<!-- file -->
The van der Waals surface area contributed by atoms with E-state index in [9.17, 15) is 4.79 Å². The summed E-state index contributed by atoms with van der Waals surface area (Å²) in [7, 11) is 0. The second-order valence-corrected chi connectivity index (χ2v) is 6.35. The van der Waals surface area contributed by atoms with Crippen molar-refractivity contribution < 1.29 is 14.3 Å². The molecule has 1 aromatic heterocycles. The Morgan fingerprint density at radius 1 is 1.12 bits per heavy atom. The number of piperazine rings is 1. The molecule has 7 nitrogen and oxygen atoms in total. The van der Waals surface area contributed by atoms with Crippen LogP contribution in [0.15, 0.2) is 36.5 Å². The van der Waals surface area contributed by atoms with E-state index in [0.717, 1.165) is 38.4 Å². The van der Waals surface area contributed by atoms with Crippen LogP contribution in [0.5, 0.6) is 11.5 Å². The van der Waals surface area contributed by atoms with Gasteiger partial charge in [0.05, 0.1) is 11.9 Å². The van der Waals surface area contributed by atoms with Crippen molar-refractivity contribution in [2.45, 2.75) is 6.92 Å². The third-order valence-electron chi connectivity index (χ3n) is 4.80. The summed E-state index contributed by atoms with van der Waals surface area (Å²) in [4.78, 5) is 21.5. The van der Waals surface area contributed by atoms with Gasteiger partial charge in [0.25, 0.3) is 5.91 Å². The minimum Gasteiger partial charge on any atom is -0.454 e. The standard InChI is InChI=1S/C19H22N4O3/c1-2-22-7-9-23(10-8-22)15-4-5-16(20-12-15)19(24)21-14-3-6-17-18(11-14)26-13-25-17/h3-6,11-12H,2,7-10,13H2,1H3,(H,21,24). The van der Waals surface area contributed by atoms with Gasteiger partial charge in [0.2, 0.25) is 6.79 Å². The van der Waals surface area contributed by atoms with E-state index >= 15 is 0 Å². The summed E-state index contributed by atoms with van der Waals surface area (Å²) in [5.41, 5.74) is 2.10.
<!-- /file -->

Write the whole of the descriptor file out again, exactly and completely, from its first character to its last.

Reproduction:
The van der Waals surface area contributed by atoms with E-state index in [9.17, 15) is 4.79 Å². The summed E-state index contributed by atoms with van der Waals surface area (Å²) in [7, 11) is 0. The second-order valence-corrected chi connectivity index (χ2v) is 6.35. The van der Waals surface area contributed by atoms with Crippen molar-refractivity contribution < 1.29 is 14.3 Å². The molecule has 1 aromatic heterocycles. The Morgan fingerprint density at radius 1 is 1.12 bits per heavy atom. The number of piperazine rings is 1. The molecule has 7 nitrogen and oxygen atoms in total. The van der Waals surface area contributed by atoms with Crippen LogP contribution in [0.15, 0.2) is 36.5 Å². The van der Waals surface area contributed by atoms with E-state index in [0.717, 1.165) is 38.4 Å². The van der Waals surface area contributed by atoms with Crippen LogP contribution in [0.5, 0.6) is 11.5 Å². The van der Waals surface area contributed by atoms with Gasteiger partial charge in [0.05, 0.1) is 11.9 Å². The van der Waals surface area contributed by atoms with Crippen molar-refractivity contribution in [2.45, 2.75) is 6.92 Å². The third-order valence-electron chi connectivity index (χ3n) is 4.80. The summed E-state index contributed by atoms with van der Waals surface area (Å²) in [4.78, 5) is 21.5. The van der Waals surface area contributed by atoms with Gasteiger partial charge in [0.25, 0.3) is 5.91 Å². The minimum Gasteiger partial charge on any atom is -0.454 e. The standard InChI is InChI=1S/C19H22N4O3/c1-2-22-7-9-23(10-8-22)15-4-5-16(20-12-15)19(24)21-14-3-6-17-18(11-14)26-13-25-17/h3-6,11-12H,2,7-10,13H2,1H3,(H,21,24). The van der Waals surface area contributed by atoms with Gasteiger partial charge in [0.2, 0.25) is 6.79 Å². The van der Waals surface area contributed by atoms with E-state index >= 15 is 0 Å². The summed E-state index contributed by atoms with van der Waals surface area (Å²) in [5.41, 5.74) is 2.10.